Publication Date: 2010.
In the mammalian auditory system, the synapse between efferent olivocochlear (OC) neurons and sensory cochlear hair cells is cholinergic, fast, and inhibitory. This efferent synapse is mediated by the nicotinic α9α10 receptor coupled to the activation of SK2 Ca 2+-activated K+ channels that hyperpolarize the cell. So far, the ion channels that support and/or modulate neurotransmitter release from the OC terminals remain unknown. To identify these channels, we used an isolated mouse cochlear preparation and monitored transmitter release from the efferent synaptic terminals in inner hair cells (IHCs) voltage clamped in the whole-cell recording configuration. Acetylcholine (ACh) release was evoked by electrically stimulating the efferent fibers that make axosomatic contacts with IHCs before the onset of hearing. Using the specific antagonists for P/Q- and N-type voltage-gated calcium channels (VGCCs), ω-agatoxin IVA and ω-conotoxin GVIA, respectively, we show that Ca2+ entering through both types of VGCCs support the release process at this synapse. Interestingly, we found that Ca2+ entering through the dihydropiridine-sensitive L-type VGCCs exerts a negative control on transmitter release. Moreover, using immunostaining techniques combined with electrophysiology and pharmacology, we show that BK Ca2+-activated K+ channels are transiently expressed at the OC efferent terminals contacting IHCs and that their activity modulates the release process at this synapse. The effects of dihydropiridines combined with iberiotoxin, a specific BK channel antagonist, strongly suggest that L-type VGCCs negatively regulate the release of ACh by fueling BK channels that are known to curtail the duration of the terminal action potential in several types of neurons. Copyright © 2010 the authors.
Author affiliation: Ballestero, J. Universidad de Buenos Aires. Facultad de Ciencias Exactas y Naturales; Argentina.
Author affiliation: Katz, E. Universidad de Buenos Aires. Facultad de Ciencias Exactas y Naturales; Argentina.
Keywords: acetylcholine; calcium activated potassium channel; calcium channel L type; calcium channel N type; calcium channel P type; calcium channel Q type; calcium ion; calretinin; cell marker; iberiotoxin; nifedipine; nitrendipine; omega agatoxin IVA; omega conotoxin GVIA; synapsin; voltage gated calcium channel; acetylcholine release; animal cell; animal tissue; article; cochlear nerve; controlled study; Corti organ; efferent nerve; electrostimulation; female; fluorescence microscopy; hair cell; immunohistochemistry; inhibitory postsynaptic potential; isolated organ; male; mouse; nonhuman; pharmacological blocking; priority journal; protein expression; protein function; protein localization; synapse; voltage clamp; whole cell; Acetylcholine; Animals; Animals, Newborn; Biophysics; Calcium; Calcium Channel Blockers; Dose-Response Relationship, Drug; Electric Stimulation; Female; Hair Cells, Auditory, Inner; Inhibitory Postsynaptic Potentials; Male; Mice; Mice, Inbred BALB C; Olivary Nucleus; Organ of Corti; Patch-Clamp Techniques; Peptides; Potassium Channel Blockers; Potassium Channels, Calcium-Activated; Synapses; Synaptic Transmission.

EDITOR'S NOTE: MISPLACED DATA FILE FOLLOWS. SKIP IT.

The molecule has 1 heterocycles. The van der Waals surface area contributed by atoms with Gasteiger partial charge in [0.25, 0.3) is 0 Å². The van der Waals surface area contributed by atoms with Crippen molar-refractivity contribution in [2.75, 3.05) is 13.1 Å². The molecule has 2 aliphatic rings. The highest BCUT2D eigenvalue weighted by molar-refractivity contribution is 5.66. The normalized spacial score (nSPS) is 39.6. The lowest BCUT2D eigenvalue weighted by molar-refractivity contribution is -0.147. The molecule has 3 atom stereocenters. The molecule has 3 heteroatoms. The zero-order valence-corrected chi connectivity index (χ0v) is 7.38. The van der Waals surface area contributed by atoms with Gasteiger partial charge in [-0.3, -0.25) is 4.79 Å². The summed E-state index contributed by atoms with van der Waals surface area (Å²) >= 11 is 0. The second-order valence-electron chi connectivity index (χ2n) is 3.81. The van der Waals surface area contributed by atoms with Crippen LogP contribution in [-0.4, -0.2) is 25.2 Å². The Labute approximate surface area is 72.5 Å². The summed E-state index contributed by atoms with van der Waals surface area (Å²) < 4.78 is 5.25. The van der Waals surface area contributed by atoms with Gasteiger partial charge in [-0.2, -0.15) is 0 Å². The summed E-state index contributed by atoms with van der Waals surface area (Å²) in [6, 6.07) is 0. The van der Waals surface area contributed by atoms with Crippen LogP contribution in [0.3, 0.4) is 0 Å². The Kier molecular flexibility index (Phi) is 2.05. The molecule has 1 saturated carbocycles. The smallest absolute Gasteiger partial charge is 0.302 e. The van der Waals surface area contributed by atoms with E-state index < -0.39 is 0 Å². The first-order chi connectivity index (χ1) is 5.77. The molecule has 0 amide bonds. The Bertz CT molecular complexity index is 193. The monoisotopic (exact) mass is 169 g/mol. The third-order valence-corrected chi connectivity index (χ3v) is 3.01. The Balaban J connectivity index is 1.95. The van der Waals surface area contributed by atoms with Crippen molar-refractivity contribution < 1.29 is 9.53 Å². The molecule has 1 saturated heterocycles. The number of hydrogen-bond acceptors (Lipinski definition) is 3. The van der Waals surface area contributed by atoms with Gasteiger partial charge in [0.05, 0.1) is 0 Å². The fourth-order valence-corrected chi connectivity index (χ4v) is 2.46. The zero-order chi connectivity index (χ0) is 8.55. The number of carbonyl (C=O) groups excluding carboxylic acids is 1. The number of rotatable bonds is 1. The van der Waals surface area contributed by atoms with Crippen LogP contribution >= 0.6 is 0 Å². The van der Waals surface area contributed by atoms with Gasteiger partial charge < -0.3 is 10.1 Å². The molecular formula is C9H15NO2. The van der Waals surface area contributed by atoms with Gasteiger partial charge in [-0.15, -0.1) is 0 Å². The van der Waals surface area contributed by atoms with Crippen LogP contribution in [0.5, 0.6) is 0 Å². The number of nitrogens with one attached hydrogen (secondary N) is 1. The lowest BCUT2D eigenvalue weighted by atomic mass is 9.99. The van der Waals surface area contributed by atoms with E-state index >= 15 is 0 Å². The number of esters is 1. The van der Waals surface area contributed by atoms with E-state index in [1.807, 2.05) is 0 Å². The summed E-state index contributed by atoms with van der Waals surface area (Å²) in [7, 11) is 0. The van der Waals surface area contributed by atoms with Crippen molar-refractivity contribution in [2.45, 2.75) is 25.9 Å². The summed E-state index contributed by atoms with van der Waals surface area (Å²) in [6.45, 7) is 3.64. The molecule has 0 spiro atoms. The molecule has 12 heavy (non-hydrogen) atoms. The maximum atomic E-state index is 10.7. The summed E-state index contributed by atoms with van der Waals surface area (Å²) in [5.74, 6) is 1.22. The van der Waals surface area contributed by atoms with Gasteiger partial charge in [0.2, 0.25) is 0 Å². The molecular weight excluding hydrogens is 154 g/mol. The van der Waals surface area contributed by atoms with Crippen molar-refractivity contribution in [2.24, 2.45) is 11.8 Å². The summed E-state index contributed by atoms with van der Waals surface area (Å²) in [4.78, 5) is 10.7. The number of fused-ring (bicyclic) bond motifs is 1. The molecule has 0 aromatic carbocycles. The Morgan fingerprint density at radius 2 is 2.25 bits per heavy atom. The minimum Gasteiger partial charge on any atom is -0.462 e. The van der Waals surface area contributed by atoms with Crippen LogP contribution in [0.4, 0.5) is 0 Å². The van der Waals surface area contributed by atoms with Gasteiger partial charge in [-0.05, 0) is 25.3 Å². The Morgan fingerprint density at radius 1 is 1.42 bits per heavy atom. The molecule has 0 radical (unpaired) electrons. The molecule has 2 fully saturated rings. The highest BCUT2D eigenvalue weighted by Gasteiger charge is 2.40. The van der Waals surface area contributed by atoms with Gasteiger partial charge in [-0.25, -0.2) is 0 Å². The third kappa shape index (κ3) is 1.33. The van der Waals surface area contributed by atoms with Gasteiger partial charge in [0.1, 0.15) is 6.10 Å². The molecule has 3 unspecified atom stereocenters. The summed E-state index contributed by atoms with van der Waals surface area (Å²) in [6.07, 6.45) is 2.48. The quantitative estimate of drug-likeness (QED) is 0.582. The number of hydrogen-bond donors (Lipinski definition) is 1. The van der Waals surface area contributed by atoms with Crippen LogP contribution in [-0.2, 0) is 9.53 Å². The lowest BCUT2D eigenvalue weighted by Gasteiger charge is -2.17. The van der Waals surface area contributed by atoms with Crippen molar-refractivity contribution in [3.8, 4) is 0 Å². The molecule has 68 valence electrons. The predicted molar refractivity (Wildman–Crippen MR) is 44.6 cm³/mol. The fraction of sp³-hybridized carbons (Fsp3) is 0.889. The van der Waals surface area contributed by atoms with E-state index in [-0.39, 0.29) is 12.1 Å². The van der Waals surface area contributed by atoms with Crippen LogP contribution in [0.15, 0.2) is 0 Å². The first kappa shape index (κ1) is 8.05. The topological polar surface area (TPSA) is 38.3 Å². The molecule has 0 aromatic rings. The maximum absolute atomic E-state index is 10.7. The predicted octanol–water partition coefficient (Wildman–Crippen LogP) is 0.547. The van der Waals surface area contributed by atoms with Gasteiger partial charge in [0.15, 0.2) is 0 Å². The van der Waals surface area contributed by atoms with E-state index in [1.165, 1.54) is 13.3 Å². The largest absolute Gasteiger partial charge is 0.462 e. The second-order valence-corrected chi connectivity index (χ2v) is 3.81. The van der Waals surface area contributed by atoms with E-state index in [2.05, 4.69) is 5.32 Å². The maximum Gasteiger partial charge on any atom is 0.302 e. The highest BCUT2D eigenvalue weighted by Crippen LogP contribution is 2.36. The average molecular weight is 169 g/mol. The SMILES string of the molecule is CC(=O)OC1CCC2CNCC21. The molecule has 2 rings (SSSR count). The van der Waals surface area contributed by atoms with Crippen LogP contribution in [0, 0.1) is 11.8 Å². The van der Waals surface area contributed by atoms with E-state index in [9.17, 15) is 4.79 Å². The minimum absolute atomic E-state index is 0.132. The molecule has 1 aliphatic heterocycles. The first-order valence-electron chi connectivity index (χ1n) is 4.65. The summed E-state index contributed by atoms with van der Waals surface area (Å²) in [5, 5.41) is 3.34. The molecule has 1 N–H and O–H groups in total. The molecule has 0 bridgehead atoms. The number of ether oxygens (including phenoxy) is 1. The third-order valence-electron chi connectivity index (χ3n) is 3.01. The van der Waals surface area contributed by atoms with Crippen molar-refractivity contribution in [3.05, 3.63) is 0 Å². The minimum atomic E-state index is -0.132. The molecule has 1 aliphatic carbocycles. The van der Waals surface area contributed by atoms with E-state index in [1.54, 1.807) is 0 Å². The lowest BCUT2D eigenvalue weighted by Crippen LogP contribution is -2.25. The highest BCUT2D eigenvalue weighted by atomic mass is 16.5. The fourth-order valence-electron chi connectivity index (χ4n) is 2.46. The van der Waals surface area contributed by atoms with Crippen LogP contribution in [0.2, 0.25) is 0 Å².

Repository: Biblioteca Digital (UBA-FCEN). Universidad Nacional de Buenos Aires. Facultad de Ciencias Exactas y Naturales
Publication Date: 2006.
Sporadic amyotrophic lateral sclerosis (ALS) is a neurodegenerative disease that affects particularly motoneurons. Several pieces of evidence suggested the involvement of autoimmune mechanisms mediated by antibodies in ALS. However, the significance of those antibodies in the disease and the underlying mechanisms are unknown. Here we showed that IgG purified from a group of sporadic ALS patients, but not familial ALS patients, specifically interact with the presynaptic membrane of motoneurons through an antigen-antibody interaction and modulated synaptic transmission. Immunoreactivity against nerve terminals showed strong correlation with synaptic modulation ability. In addition, several controls have ruled out the possibility for this synaptic modulation to be mediated through proteases or nonspecific effects. Effective IgG potentiated both spontaneous and asynchronous transmitter release. Application of pharmacological inhibitors suggested that activation of this increased release required a nonconstitutive Ca2+ influx through N-type (Ca v2.2) channels and phospholipase C activity and that activation of IP3 and ryanodine receptors were necessary to both activate and sustain the increased release. Consistent with the notion that ALS is heterogeneous disorder, our results reveal that, in ∼50% of ALS patients, motor nerve terminals constitutes a target for autoimmune response. Copyright © 2006 Society for Neuroscience.